Location: Site of RMIT building 71 42-48 Cardigan St, Carlton VIC 3053
Development Lot: Lot. 1.01 Phase 1, Building 1
Building Scale: 8 Levels Above Around (Inc. Roof Terrace) 1 Level Below Ground (Double Height)
This new building in the development has a strong focus on grids. This comes from the grids and patterns that can be found within the local Melbourne CBD’s map. However it will not just be taken as level and square, due to the natural skew of Melbourne’s geographical map. Thus, relevant reference has been made to the angled Rubix Cube, showing that even when it may not appear conventional, grids need not be applied in a regular and level square arrangement. The building its self makes reference through its form to both Jenga Towers and matchstick cubes. Singular long elements give rise to the creation of a form clad in a grid like exterior. This building’s concept is strongly rooted with much of the historical industrial architecture of Carlton. Hereby embedding itself within many of the old brick warehouses that are found in the local area, including some locations which exist in the precinct site.
The exterior form follows iconic geometric shapes, suggestive of the urban surroundings, animating the building in context. These design intentions resulted in a long, narrow structure that stretched the proposed building along the edge of the street. The proposed building is composed of a series of linear concrete walls and roof elements, with rooms fitted into the interstitial spaces between them. The walls, which appear as pure planar forms from the outside, are tilted, in order to meet internal requirements for circulation. The planes which form the walls and roof are formed from exposed, cast in-situ concrete. This visual simplification was carried through internal aspects of the proposed building, such as internal walls and flooring.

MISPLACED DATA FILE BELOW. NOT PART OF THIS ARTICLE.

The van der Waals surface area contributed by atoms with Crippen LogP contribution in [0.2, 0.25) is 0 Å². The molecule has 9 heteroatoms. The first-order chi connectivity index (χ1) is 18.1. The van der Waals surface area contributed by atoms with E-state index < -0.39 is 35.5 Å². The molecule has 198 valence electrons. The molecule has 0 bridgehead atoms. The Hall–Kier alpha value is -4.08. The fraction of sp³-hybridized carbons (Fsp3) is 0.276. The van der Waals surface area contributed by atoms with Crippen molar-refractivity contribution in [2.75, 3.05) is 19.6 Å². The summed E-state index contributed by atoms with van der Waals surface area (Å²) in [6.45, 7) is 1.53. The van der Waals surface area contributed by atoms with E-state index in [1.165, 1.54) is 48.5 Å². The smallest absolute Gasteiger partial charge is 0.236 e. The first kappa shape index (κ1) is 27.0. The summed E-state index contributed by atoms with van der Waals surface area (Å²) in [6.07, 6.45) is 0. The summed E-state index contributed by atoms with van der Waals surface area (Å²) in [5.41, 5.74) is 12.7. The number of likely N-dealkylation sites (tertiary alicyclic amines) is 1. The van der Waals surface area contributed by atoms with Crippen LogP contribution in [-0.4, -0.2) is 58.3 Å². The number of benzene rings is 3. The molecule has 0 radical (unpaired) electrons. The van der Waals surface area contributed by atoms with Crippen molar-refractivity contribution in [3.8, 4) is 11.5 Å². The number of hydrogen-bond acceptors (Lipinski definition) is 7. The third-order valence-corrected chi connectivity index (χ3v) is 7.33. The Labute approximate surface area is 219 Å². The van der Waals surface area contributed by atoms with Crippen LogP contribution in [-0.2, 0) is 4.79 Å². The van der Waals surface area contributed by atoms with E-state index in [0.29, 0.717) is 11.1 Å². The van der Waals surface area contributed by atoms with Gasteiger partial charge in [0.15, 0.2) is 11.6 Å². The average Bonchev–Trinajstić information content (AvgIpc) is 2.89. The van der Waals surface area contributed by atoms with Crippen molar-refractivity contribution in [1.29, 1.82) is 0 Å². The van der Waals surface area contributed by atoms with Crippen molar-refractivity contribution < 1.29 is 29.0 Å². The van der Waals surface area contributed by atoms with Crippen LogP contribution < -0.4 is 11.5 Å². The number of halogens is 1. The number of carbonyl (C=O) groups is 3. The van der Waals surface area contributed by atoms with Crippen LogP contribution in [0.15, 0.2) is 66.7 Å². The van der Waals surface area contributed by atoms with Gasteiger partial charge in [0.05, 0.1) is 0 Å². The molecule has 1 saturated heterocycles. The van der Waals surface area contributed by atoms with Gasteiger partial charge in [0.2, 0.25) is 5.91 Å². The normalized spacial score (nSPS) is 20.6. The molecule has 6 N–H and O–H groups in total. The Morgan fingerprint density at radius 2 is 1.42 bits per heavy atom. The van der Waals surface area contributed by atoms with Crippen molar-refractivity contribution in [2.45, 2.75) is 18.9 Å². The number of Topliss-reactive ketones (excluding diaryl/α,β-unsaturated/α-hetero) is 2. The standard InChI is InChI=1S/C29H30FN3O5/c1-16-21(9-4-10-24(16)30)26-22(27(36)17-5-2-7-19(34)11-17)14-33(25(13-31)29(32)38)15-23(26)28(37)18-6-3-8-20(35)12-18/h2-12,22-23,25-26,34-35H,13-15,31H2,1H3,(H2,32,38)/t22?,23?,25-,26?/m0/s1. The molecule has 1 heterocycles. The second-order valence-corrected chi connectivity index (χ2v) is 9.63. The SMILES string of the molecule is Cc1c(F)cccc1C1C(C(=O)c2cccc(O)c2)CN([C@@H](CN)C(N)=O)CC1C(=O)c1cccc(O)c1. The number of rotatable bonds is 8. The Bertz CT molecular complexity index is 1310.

Focusing on aesthetic simplicity, the building’s intention is to highlight the highly conceptual nature of the design. Excessive detail would detract from the abstraction of the building’s prismatic concrete volumes, reducing the impact of the concept itself. The result is a highly sculptural building, highlighting geometric forms, which creates a large mass. Externally, the proposed design provides viewer’s glimpses into the fire station through the large, floor to ceiling glass panels. This allows natural light to pour into the work spaces and provide visual interest from within the building.
Furthermore, the proposed floor plans are arranged to allow for a clear and convenient seperation between public access of the recepetion area and the main offices within the fire station. The appliance room creates a tall opening, offering a dramatic view from the storage cage above, highlighting the volume within the space. To compliment this, wide openings and tall ceiling spaces flow throughout the building. The basement allows for cleaning access, as well as storage space and room for equiptment cleaning. Firefighters have private access to a gymansium, locker/change rooms and toilets. The staircase adjacent the gym allows for quick entry and exit to the upper levels. Carparking is also available on the rear end of the proposed builidng, closest to reception, allowing easy access for visiters/employees.
01 APPLIANCE ROOM / 02 FUEL STORAGE PUMP / 03 OIL PARAFIN STORAGE / 04 SAND/FOAM WHEEL STORAGE / 05 HOSE STORAGE / 06 FOAM TRAILER / 07 FIRE GEAR / 08 DEFECTIVE GEAR / 09 LOCKER AREA / 10 FIRST AID / 11 FIREFIGHTER’S CHANGE ROOM / 12 FIREFIGHTER’S TOILETS / 13 CARPARK / 14 AIRLOCK ENTRANCE / 15 RECEPTION / 16 KITCHENETTE / 17 DIS TOILET / 18 FIRE SAFETY OFFICE / 19 WATCH OPPERATIONS / 20 JUNIOR OFFICER DESK / 21 STATION OFFICER DESK / 22 APPARATUS ROOM / 23 APPLIANCE ROOM STORAGE / 24 KITCHEN / 25 COMMON LOUNGE / 26 LECTURE ROOM / 27 LECTURE STORAGE / 28 TOILET / 29 COMMANDER’S OFFICE / 30 COMMANDER’S TOILET / 31 GYM / 32 ELECTRICAL INTAKE/STANDBY GENERATOR / 33 CLEANER/LAUNDRY / 34 EQUIPTMENT CLEANING / 35 BOILER ROOM/REFUSE CHAMBER / 36 STORAGE / 37 TOILET / 38 CHANGE ROOM